The University of Western Australia’s detailed preparation in targeting specific staff to axe from its School of Molecular Sciences and the predicted impact of its cuts was exposed in a huge public leak on Monday.
In a move reminiscent of the Panama Papers drop, about 409 pages of confidential documents produced by UWA’s executive have been publicly disseminated via a QR code posted in the Molecular Sciences building elevator.
A leaked tranche of documents have provided a behind-the-scenes picture of decisions leading to cuts at the University of Western Australia’s School of Molecular Sciences.Credit:UWA
UWA has reported the leak to WA Police for investigation.
The documents, seen by WAtoday, include the original change proposal to the School of Molecular Sciences – including the forecasted budget and financials behind the decision – as well as a list of academics with arrows alongside certain names set to be axed by the proposal, and notes on an email suggesting those in higher positions (level E) will be kept as “a bargaining chip”.
In a “cheat sheet” for proposed questions on notice from academics, management planned for retaliation over targeting of school positions and not including level Es (“research leaders”) with answers pointing to its planned consultation and “this is a starting position”.
The UWA molecular sciences leak.
The executives set the school’s “target employee expenditure [at] $5.63 million”, down from the baseline of $7.07 million, resulting in net annual savings of $470,000 to $2.21 million depending on positions and staff allowances retained in the model “post consultation and prior to final approval”. The top $2.21 million saving was if “all level D gone & level E resign”.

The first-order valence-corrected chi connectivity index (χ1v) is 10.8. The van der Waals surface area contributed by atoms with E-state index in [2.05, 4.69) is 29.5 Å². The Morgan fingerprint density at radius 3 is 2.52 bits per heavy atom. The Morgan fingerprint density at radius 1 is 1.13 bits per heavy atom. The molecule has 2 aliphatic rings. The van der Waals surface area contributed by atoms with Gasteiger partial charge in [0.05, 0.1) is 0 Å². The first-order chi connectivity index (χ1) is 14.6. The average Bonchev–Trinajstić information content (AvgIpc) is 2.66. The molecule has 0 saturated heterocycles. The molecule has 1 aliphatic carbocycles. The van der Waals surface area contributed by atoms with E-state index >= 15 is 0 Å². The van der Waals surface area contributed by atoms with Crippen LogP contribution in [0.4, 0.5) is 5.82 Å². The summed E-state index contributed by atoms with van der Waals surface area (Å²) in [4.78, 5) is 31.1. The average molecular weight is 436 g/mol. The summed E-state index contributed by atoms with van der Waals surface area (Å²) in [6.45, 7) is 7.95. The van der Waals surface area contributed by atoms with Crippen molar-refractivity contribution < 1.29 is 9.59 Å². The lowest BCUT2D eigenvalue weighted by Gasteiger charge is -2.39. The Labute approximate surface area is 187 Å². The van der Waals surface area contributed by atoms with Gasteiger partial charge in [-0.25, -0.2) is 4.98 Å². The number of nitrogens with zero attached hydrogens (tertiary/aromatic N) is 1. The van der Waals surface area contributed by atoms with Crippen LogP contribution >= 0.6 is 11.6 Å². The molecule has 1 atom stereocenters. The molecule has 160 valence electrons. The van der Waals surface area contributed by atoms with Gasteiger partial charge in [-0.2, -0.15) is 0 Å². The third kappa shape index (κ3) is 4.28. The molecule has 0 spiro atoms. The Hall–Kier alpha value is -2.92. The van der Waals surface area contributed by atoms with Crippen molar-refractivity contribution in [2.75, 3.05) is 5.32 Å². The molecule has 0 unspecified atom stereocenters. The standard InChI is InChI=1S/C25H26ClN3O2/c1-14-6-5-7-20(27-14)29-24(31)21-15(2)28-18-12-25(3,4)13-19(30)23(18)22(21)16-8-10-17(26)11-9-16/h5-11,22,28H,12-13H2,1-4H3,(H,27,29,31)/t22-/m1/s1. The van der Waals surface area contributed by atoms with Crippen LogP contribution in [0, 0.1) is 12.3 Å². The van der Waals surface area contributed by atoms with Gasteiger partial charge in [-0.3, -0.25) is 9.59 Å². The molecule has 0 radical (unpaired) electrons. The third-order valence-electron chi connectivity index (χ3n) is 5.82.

Some documents date back as far as March, well ahead of the proposal’s release to those impacted in August, the public consultation period and finalisation, which recently ended.
Emails dated in April and May reveal planning for the cuts had already begun, with an April 13 email saying: “Our aim is to have a global margin of 70c across all schools (aggregated together). It currently sits at 65c. … We also seek to grow the size of our funds (by $80 million) to give us a sustainable annual surplus.”
A May 4 email pushed for the change management plan draft to be finished quickly: “The timeline is very tight in order to commence and undertake the consultation process, complete it, undertake the selection/assessment processes as required to identify who are surplus to requirements and implement the outcome implemented prior to the commencement of semester 2 on 27 July.”
Handwritten notes in the school suggested a desire to stop unprepared information getting out especially via “FOI – be aware of emails & contact”.
The university has already come under pressure from the National Tertiary Education Union to publicly release more data behind school restructures after the School of Social Sciences was the first to undergo proposed financial reforms in July.
The documents also listed the affected Molecular Sciences stakeholders and which ones would prove the most difficult to manage, as well as prepping managers about the talking points to hit at a town hall meeting with university staff.